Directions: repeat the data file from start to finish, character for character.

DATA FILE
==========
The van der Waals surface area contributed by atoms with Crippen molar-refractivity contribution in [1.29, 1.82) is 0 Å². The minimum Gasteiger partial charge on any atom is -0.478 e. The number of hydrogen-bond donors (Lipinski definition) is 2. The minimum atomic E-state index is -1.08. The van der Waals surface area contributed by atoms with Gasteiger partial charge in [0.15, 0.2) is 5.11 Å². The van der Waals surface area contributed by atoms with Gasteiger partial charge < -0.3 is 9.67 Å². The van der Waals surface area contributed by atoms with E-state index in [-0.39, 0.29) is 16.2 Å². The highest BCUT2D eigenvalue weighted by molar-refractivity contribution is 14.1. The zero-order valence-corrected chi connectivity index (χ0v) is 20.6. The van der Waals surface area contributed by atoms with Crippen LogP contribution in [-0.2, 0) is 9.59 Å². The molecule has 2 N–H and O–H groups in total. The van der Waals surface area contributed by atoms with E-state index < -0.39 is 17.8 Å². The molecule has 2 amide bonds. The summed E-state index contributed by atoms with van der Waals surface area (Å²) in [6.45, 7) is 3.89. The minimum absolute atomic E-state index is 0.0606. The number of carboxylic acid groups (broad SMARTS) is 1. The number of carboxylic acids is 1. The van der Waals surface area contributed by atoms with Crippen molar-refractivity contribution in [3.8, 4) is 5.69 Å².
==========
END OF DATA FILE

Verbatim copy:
The van der Waals surface area contributed by atoms with Crippen molar-refractivity contribution in [1.29, 1.82) is 0 Å². The minimum Gasteiger partial charge on any atom is -0.478 e. The number of hydrogen-bond donors (Lipinski definition) is 2. The minimum atomic E-state index is -1.08. The van der Waals surface area contributed by atoms with Gasteiger partial charge in [0.15, 0.2) is 5.11 Å². The van der Waals surface area contributed by atoms with Gasteiger partial charge < -0.3 is 9.67 Å². The van der Waals surface area contributed by atoms with E-state index in [-0.39, 0.29) is 16.2 Å². The highest BCUT2D eigenvalue weighted by molar-refractivity contribution is 14.1. The zero-order valence-corrected chi connectivity index (χ0v) is 20.6. The van der Waals surface area contributed by atoms with Crippen LogP contribution in [-0.2, 0) is 9.59 Å². The molecule has 2 N–H and O–H groups in total. The van der Waals surface area contributed by atoms with E-state index < -0.39 is 17.8 Å². The molecule has 2 amide bonds. The summed E-state index contributed by atoms with van der Waals surface area (Å²) in [6.45, 7) is 3.89. The minimum absolute atomic E-state index is 0.0606. The number of carboxylic acid groups (broad SMARTS) is 1. The number of carboxylic acids is 1. The van der Waals surface area contributed by atoms with Crippen molar-refractivity contribution in [3.8, 4) is 5.69 Å².